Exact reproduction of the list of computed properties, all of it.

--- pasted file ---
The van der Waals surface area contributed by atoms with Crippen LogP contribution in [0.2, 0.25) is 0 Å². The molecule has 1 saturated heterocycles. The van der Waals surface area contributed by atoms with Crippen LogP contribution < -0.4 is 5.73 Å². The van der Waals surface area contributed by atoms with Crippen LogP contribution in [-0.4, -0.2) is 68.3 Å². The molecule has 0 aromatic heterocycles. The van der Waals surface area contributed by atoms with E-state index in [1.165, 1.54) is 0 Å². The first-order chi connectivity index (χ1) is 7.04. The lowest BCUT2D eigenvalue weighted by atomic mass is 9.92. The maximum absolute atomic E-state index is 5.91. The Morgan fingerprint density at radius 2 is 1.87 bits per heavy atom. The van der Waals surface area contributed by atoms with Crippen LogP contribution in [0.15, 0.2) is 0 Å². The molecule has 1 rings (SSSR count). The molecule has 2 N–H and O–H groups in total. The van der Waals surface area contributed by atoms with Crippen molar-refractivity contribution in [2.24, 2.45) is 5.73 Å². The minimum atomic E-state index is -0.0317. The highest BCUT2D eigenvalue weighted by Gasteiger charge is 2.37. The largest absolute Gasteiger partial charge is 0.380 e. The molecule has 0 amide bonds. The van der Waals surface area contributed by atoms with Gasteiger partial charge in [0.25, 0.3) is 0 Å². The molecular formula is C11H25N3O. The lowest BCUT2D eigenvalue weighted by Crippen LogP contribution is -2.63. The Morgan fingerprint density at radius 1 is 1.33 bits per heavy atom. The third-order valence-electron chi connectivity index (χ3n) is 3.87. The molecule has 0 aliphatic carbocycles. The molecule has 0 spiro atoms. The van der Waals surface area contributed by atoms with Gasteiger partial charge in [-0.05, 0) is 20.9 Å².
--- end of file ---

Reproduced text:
The van der Waals surface area contributed by atoms with Crippen LogP contribution in [0.2, 0.25) is 0 Å². The molecule has 1 saturated heterocycles. The van der Waals surface area contributed by atoms with Crippen LogP contribution < -0.4 is 5.73 Å². The van der Waals surface area contributed by atoms with Crippen LogP contribution in [-0.4, -0.2) is 68.3 Å². The molecule has 0 aromatic heterocycles. The van der Waals surface area contributed by atoms with E-state index in [1.165, 1.54) is 0 Å². The first-order chi connectivity index (χ1) is 7.04. The lowest BCUT2D eigenvalue weighted by atomic mass is 9.92. The maximum absolute atomic E-state index is 5.91. The Morgan fingerprint density at radius 2 is 1.87 bits per heavy atom. The van der Waals surface area contributed by atoms with Crippen LogP contribution in [0.15, 0.2) is 0 Å². The molecule has 1 rings (SSSR count). The molecule has 2 N–H and O–H groups in total. The van der Waals surface area contributed by atoms with Crippen molar-refractivity contribution in [2.24, 2.45) is 5.73 Å². The minimum atomic E-state index is -0.0317. The highest BCUT2D eigenvalue weighted by Gasteiger charge is 2.37. The largest absolute Gasteiger partial charge is 0.380 e. The molecule has 0 amide bonds. The van der Waals surface area contributed by atoms with Gasteiger partial charge in [0.25, 0.3) is 0 Å². The molecular formula is C11H25N3O. The lowest BCUT2D eigenvalue weighted by Crippen LogP contribution is -2.63. The Morgan fingerprint density at radius 1 is 1.33 bits per heavy atom. The third-order valence-electron chi connectivity index (χ3n) is 3.87. The molecule has 0 aliphatic carbocycles. The molecule has 0 spiro atoms. The van der Waals surface area contributed by atoms with Gasteiger partial charge in [-0.05, 0) is 20.9 Å².